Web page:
“That capability at any time could be turned around on the American people and no American would have any privacy left, such [is] the capability to monitor everything: telephone conversations, telegrams, it doesn’t matter.”
“There would be no place to hide. If this government ever became a tyrant, if a dictator ever took charge in this country, the technological capacity that the intelligence community has given the government could enable it to impose total tyranny, and there would be no way to fight back because the most careful effort to combine together in resistance to the government, no matter how privately it was done, is within the reach of the government to know. Such is the capability of this technology.”
Senator Frank Church
First Chairman of the Senate Intelligence Committee
August 17, 1975
Have you ever heard of a Yottabyte? To put this number into perspective consider the size of a terabyte, which is about the size of a typical modern hard drive. It can hold roughly 100 high definition DVD’s.
A yottabyte is 1,099,511,627,776 terabytes – or over 1 trillion terabytes of information.
This is important because according to a recent report from Politico, the National Security Agency (NSA), which is the security apparatus responsible for monitoring electronic communications across the globe, is building a new data warehousing center in Utah at the cost of $2 billion dollars. It will be housed in a one million square foot complex and be capable of storing at least one yottabyte of data.
We pointed out the various ways that the U.S. government is monitoring everything you do when we penned Americans, Everything You Do Is Monitored. Some of the feedback we received at the time indicated that many Americans still didn’t believe that the NSA, CIA, FBI and other US government agencies had the capabilities to do such a thing.
It turns out they do, and as Senator Church said in 1975, the technology even then was capable of imposing total tyranny. Imagine how far along they’ve come in 35 years:
Sourced Via Steve Quayle:
Somewhere between Sept. 11 and today, the enemy morphed from a handful of terrorists to the American population at large, leaving us nowhere to run and no place to hide.
Around the country, in tall, windowless telecom company buildings known as switches, NSA technicians quietly began installing beam-splitters to redirect duplicate copies of all phone calls and email messages to secret rooms behind electronic cipher locks.
There, NSA software and hardware designed for “deep packet inspection” filtered through the billions of email messages looking for key names, words, phrases and addresses. The equipment also monitored phone conversations and even what pages people view on the Web — the porn sites they visit, the books they buy on Amazon, the social networks they interact with and the text messages they send and receive.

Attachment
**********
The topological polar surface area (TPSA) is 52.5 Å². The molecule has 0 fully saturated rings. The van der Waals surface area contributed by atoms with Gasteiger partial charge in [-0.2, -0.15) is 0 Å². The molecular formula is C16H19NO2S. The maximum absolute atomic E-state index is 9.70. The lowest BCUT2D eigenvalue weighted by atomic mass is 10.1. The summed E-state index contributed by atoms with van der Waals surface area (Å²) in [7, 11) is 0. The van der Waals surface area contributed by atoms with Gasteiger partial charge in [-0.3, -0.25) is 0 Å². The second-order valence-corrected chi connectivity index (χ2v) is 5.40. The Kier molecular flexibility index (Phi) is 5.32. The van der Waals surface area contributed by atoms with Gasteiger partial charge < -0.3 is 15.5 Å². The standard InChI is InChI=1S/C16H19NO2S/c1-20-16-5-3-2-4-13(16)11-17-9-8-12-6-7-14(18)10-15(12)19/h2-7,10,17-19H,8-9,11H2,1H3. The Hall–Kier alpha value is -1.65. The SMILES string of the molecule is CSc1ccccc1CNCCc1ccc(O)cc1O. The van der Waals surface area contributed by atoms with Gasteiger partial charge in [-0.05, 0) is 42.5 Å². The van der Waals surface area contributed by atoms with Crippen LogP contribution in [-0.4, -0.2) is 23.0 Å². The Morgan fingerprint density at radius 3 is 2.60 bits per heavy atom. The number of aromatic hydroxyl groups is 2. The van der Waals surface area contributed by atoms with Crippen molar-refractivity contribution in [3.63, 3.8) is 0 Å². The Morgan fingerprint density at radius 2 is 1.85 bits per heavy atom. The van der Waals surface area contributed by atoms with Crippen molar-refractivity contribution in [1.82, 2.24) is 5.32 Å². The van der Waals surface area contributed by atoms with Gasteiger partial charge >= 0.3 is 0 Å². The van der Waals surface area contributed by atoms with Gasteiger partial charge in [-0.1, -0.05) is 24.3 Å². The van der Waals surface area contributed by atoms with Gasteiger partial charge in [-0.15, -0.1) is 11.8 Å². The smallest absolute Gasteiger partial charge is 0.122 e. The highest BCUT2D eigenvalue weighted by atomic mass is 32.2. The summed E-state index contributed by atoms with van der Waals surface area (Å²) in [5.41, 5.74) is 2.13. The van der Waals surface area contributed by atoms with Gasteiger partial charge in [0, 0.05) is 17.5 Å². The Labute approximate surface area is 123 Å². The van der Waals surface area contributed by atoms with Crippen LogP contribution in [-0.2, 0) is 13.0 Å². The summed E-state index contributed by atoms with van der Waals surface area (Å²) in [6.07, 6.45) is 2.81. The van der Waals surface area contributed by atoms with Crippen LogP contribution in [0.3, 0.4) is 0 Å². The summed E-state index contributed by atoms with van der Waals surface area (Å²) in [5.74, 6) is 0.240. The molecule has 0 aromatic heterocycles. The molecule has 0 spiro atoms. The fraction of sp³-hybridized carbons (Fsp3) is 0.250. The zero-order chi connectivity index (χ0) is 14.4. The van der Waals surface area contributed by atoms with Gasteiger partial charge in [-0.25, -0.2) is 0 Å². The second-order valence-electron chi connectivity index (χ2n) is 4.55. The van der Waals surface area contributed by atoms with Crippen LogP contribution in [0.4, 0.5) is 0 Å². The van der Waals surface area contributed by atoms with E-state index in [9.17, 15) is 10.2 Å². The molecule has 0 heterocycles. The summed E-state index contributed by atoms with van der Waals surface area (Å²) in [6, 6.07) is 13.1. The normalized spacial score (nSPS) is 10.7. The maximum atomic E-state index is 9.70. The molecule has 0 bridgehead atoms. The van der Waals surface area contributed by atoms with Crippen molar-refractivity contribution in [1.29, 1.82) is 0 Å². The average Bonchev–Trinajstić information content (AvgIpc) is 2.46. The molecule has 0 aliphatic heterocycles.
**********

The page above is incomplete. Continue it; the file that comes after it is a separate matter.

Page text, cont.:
At the NSA, thousands of analysts who once eavesdropped on troop movements of enemy soldiers in distant countries were now listening in on the bedroom conversations of innocent Americans in nearby states.
“We were told that we were to listen to all conversations that were intercepted, to include those of Americans,” Adrienne Kinne, a former NSA “voice interceptor,” told me. She was recalled to active duty after Sept. 11.
“Some of those conversations are personal,” she said. “Some even intimate. … I had a real problem with the fact that people were listening to it and that I was listening to it. … When I was on active duty in ’94 to ’98, we would never collect on an American.”
So much intercepted information is now being collected from “enemies” at home and abroad that, in order to store it all, the agency last year began constructing the ultimate monument to eavesdropping. Rising in a remote corner of Utah, the agency’s gargantuan data storage center will be 1 million square feet, cost nearly $2 billion and likely be capable of eventually holding more than a yottabyte of data — equal to about a septillion (1,000,000,000,000,000,000,000,000) pages of text.
Full article: Politico
The idea that the government knows our underwear size was just a joke back in the 1980’s. We’re not laughing anymore.
If you place a phone call, send a text message, email someone, purchase anything with your debit card, travel through a toll booth, post a facebook message, or visit a web site, then you are being tracked.
As we posted previously, everything you do is now monitored. Everything.
The new data center being built by NSA will not only be capable of housing this information, but it will also be able to analyze, cross reference, profile and, of course, designate as a red flag anyone who is algorithmically determined to be a threat to national security.
As surveillance has expanded to include not just potential foreign enemies, but the American public as a whole, so too has the definition for who is or is not a terrorist. Every day the definitions are broadened, until one day everyone in this country will end up on a no-travel list and be deemed a domestic extremist in one form or another. The Patriot Act and directives currently being enacted by Homeland Security ensure this will be the outcome.
Stalin’s NKVD (a KGB precursor) and Hitler’s Schutzstaffel was child’s play compared to modern day surveillance capabilities.
But this is America, so if you’re not doing anything wrong, you’ve got nothing to fear.